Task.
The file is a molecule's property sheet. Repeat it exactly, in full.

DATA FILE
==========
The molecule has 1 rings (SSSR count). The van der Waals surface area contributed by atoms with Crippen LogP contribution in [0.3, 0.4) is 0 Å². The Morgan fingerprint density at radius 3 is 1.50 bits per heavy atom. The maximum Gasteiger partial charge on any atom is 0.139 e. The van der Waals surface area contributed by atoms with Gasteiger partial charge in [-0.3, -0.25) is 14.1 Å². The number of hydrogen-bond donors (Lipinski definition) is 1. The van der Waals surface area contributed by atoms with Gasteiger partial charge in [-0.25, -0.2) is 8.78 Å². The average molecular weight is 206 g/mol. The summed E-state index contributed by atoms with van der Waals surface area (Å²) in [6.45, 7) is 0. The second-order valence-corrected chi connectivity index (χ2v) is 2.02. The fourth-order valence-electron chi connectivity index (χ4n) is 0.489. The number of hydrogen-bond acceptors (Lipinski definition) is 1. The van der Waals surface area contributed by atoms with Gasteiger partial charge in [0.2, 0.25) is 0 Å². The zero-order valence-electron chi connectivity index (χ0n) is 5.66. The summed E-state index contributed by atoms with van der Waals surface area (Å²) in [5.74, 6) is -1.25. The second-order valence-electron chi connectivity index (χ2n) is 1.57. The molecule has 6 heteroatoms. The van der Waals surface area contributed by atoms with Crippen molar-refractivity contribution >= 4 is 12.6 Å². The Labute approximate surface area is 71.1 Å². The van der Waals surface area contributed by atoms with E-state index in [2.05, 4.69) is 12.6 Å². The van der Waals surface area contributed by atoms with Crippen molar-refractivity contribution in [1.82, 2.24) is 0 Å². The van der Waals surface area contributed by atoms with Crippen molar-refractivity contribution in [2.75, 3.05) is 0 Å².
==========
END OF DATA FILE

The molecule has 1 rings (SSSR count). The van der Waals surface area contributed by atoms with Crippen LogP contribution in [0.3, 0.4) is 0 Å². The Morgan fingerprint density at radius 3 is 1.50 bits per heavy atom. The maximum Gasteiger partial charge on any atom is 0.139 e. The van der Waals surface area contributed by atoms with Gasteiger partial charge in [-0.3, -0.25) is 14.1 Å². The number of hydrogen-bond donors (Lipinski definition) is 1. The van der Waals surface area contributed by atoms with Gasteiger partial charge in [-0.25, -0.2) is 8.78 Å². The average molecular weight is 206 g/mol. The summed E-state index contributed by atoms with van der Waals surface area (Å²) in [6.45, 7) is 0. The second-order valence-corrected chi connectivity index (χ2v) is 2.02. The fourth-order valence-electron chi connectivity index (χ4n) is 0.489. The number of hydrogen-bond acceptors (Lipinski definition) is 1. The van der Waals surface area contributed by atoms with Gasteiger partial charge in [0.2, 0.25) is 0 Å². The zero-order valence-electron chi connectivity index (χ0n) is 5.66. The summed E-state index contributed by atoms with van der Waals surface area (Å²) in [5.74, 6) is -1.25. The second-order valence-electron chi connectivity index (χ2n) is 1.57. The molecule has 6 heteroatoms. The van der Waals surface area contributed by atoms with Crippen molar-refractivity contribution >= 4 is 12.6 Å². The Labute approximate surface area is 71.1 Å². The van der Waals surface area contributed by atoms with E-state index in [2.05, 4.69) is 12.6 Å². The van der Waals surface area contributed by atoms with Crippen molar-refractivity contribution in [1.82, 2.24) is 0 Å². The van der Waals surface area contributed by atoms with Crippen molar-refractivity contribution in [2.75, 3.05) is 0 Å².